CIVICUS speaks with Alejandro Gonzalez-Davidson, a Spanish national and co-founder of Mother Nature Cambodia (MNC), a civil society organisation (CSO) that advocates and campaigns locally and internationally for the preservation, promotion and protection of Cambodia’s natural environment. Due to their work, the authorities have systematically intimidated and criminalised MNC activists. Gonzalez-Davidson has been convicted in absentia for his activism and currentlyfaces further charges.

    Alejandro Gonzalez Davidson

    What were the origins of MNC?

    We founded MNC in 2013, and the most important factor leading to its founding was that the environment in Cambodia, and especially the forest, was being decimated so fast. Because I could speak Khmer, I was a translator and was reading about it in the news and eventually also seeing it happen.

    This senseless destruction was being disguised as development, but in reality it was organised crime sponsored by the state, including the army, the police, politicians at all levels and local authorities. It was painful to see. Local Indigenous people were being cheated and this got me fired up.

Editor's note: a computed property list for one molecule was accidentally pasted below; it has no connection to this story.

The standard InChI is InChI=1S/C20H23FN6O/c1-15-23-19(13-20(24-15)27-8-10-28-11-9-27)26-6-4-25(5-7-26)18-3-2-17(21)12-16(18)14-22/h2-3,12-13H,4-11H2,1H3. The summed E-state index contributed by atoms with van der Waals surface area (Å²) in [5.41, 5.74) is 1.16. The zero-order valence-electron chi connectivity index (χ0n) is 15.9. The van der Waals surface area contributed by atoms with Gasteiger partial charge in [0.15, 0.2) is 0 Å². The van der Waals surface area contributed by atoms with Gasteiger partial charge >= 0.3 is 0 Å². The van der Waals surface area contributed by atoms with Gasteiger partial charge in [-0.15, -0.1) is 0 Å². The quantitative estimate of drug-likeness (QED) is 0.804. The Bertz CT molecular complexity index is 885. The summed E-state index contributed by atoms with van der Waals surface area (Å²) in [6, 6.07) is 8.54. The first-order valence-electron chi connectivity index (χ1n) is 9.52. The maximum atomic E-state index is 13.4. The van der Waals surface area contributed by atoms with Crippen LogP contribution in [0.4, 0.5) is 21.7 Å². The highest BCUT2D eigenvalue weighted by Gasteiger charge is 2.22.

I also came to the realisation that civil society, and especially international organisations that were allegedly protecting the environment, were not doing anything that was effective enough. Local groups were not able to do much, and some international groups were doing greenwashing: misleading the public with initiatives that were presented as environmentally friendly or sustainable, but were not addressing the real causes of the problems.